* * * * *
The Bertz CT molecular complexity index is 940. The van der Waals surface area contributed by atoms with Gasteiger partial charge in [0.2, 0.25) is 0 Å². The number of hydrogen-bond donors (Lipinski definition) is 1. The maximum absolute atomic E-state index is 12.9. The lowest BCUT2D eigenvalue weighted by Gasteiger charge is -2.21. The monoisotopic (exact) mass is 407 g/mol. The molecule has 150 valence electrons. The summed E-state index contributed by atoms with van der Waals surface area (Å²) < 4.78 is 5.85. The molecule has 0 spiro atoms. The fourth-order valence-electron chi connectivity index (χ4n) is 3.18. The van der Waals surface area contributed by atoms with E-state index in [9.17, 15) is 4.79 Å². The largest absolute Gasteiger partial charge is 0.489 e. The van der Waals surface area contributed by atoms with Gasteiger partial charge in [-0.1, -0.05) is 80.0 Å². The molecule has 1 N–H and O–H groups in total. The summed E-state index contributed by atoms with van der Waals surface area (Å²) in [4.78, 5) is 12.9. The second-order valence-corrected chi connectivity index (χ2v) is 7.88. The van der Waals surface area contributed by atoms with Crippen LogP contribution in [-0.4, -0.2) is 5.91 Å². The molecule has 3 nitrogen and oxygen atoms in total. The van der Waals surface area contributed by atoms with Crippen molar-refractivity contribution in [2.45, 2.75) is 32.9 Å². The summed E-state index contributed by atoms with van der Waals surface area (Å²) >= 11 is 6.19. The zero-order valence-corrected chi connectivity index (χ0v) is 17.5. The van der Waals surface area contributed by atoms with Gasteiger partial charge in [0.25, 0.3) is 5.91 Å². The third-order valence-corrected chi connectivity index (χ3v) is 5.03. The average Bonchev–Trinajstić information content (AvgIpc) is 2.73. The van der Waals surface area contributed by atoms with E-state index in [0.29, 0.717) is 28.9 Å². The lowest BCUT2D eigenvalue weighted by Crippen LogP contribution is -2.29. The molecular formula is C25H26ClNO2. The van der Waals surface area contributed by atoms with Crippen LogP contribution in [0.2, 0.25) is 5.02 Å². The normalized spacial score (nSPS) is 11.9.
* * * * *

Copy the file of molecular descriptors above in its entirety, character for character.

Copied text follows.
The Bertz CT molecular complexity index is 940. The van der Waals surface area contributed by atoms with Gasteiger partial charge in [0.2, 0.25) is 0 Å². The number of hydrogen-bond donors (Lipinski definition) is 1. The maximum absolute atomic E-state index is 12.9. The lowest BCUT2D eigenvalue weighted by Gasteiger charge is -2.21. The monoisotopic (exact) mass is 407 g/mol. The molecule has 150 valence electrons. The summed E-state index contributed by atoms with van der Waals surface area (Å²) < 4.78 is 5.85. The molecule has 0 spiro atoms. The fourth-order valence-electron chi connectivity index (χ4n) is 3.18. The van der Waals surface area contributed by atoms with E-state index in [9.17, 15) is 4.79 Å². The largest absolute Gasteiger partial charge is 0.489 e. The van der Waals surface area contributed by atoms with Gasteiger partial charge in [-0.1, -0.05) is 80.0 Å². The molecule has 1 N–H and O–H groups in total. The summed E-state index contributed by atoms with van der Waals surface area (Å²) in [4.78, 5) is 12.9. The second-order valence-corrected chi connectivity index (χ2v) is 7.88. The van der Waals surface area contributed by atoms with Crippen LogP contribution in [-0.4, -0.2) is 5.91 Å². The molecule has 3 nitrogen and oxygen atoms in total. The van der Waals surface area contributed by atoms with Crippen molar-refractivity contribution in [2.45, 2.75) is 32.9 Å². The summed E-state index contributed by atoms with van der Waals surface area (Å²) >= 11 is 6.19. The zero-order valence-corrected chi connectivity index (χ0v) is 17.5. The van der Waals surface area contributed by atoms with Gasteiger partial charge in [0.25, 0.3) is 5.91 Å². The third-order valence-corrected chi connectivity index (χ3v) is 5.03. The average Bonchev–Trinajstić information content (AvgIpc) is 2.73. The van der Waals surface area contributed by atoms with E-state index in [0.29, 0.717) is 28.9 Å². The lowest BCUT2D eigenvalue weighted by Crippen LogP contribution is -2.29. The molecular formula is C25H26ClNO2. The van der Waals surface area contributed by atoms with Crippen LogP contribution in [0.2, 0.25) is 5.02 Å². The normalized spacial score (nSPS) is 11.9.